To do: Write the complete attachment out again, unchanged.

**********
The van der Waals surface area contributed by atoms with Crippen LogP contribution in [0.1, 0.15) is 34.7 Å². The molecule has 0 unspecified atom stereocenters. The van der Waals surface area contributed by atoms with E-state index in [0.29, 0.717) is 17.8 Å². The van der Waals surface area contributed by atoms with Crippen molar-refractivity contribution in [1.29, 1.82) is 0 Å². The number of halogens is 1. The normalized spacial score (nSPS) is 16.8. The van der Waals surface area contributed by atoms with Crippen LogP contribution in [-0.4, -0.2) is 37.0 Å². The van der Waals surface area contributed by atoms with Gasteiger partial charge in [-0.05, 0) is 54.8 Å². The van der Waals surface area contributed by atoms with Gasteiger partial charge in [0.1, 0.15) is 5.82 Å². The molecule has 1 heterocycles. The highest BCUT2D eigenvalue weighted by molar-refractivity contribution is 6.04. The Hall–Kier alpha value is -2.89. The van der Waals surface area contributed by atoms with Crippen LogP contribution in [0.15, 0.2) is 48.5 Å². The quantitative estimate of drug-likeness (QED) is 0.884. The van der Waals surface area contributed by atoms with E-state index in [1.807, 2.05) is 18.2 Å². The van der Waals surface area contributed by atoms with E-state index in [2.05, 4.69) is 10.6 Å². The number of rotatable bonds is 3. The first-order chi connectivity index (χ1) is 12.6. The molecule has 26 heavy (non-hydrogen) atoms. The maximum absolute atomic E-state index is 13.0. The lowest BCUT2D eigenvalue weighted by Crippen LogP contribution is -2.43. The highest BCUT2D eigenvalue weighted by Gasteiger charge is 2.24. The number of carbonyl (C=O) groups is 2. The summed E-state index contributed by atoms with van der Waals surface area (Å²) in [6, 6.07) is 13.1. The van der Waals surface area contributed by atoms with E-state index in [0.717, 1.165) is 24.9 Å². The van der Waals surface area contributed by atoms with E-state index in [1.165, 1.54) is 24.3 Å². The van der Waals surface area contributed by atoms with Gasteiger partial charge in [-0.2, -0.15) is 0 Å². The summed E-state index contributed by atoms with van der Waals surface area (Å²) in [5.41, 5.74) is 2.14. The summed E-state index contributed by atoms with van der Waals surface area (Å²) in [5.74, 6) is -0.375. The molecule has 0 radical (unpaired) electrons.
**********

The van der Waals surface area contributed by atoms with Crippen LogP contribution in [0.1, 0.15) is 34.7 Å². The molecule has 0 unspecified atom stereocenters. The van der Waals surface area contributed by atoms with E-state index in [0.29, 0.717) is 17.8 Å². The van der Waals surface area contributed by atoms with Crippen molar-refractivity contribution in [1.29, 1.82) is 0 Å². The number of halogens is 1. The normalized spacial score (nSPS) is 16.8. The van der Waals surface area contributed by atoms with Crippen LogP contribution in [-0.4, -0.2) is 37.0 Å². The van der Waals surface area contributed by atoms with Gasteiger partial charge in [-0.05, 0) is 54.8 Å². The van der Waals surface area contributed by atoms with Gasteiger partial charge in [0.1, 0.15) is 5.82 Å². The molecule has 1 heterocycles. The highest BCUT2D eigenvalue weighted by molar-refractivity contribution is 6.04. The Hall–Kier alpha value is -2.89. The van der Waals surface area contributed by atoms with Crippen LogP contribution in [0.15, 0.2) is 48.5 Å². The quantitative estimate of drug-likeness (QED) is 0.884. The van der Waals surface area contributed by atoms with E-state index in [1.807, 2.05) is 18.2 Å². The van der Waals surface area contributed by atoms with E-state index in [2.05, 4.69) is 10.6 Å². The number of rotatable bonds is 3. The first-order chi connectivity index (χ1) is 12.6. The molecule has 26 heavy (non-hydrogen) atoms. The maximum absolute atomic E-state index is 13.0. The lowest BCUT2D eigenvalue weighted by Crippen LogP contribution is -2.43. The highest BCUT2D eigenvalue weighted by Gasteiger charge is 2.24. The number of carbonyl (C=O) groups is 2. The summed E-state index contributed by atoms with van der Waals surface area (Å²) in [6, 6.07) is 13.1. The van der Waals surface area contributed by atoms with E-state index in [0.717, 1.165) is 24.9 Å². The van der Waals surface area contributed by atoms with E-state index in [1.165, 1.54) is 24.3 Å². The van der Waals surface area contributed by atoms with Gasteiger partial charge in [-0.2, -0.15) is 0 Å². The summed E-state index contributed by atoms with van der Waals surface area (Å²) in [5.41, 5.74) is 2.14. The summed E-state index contributed by atoms with van der Waals surface area (Å²) in [5.74, 6) is -0.375. The molecule has 0 radical (unpaired) electrons.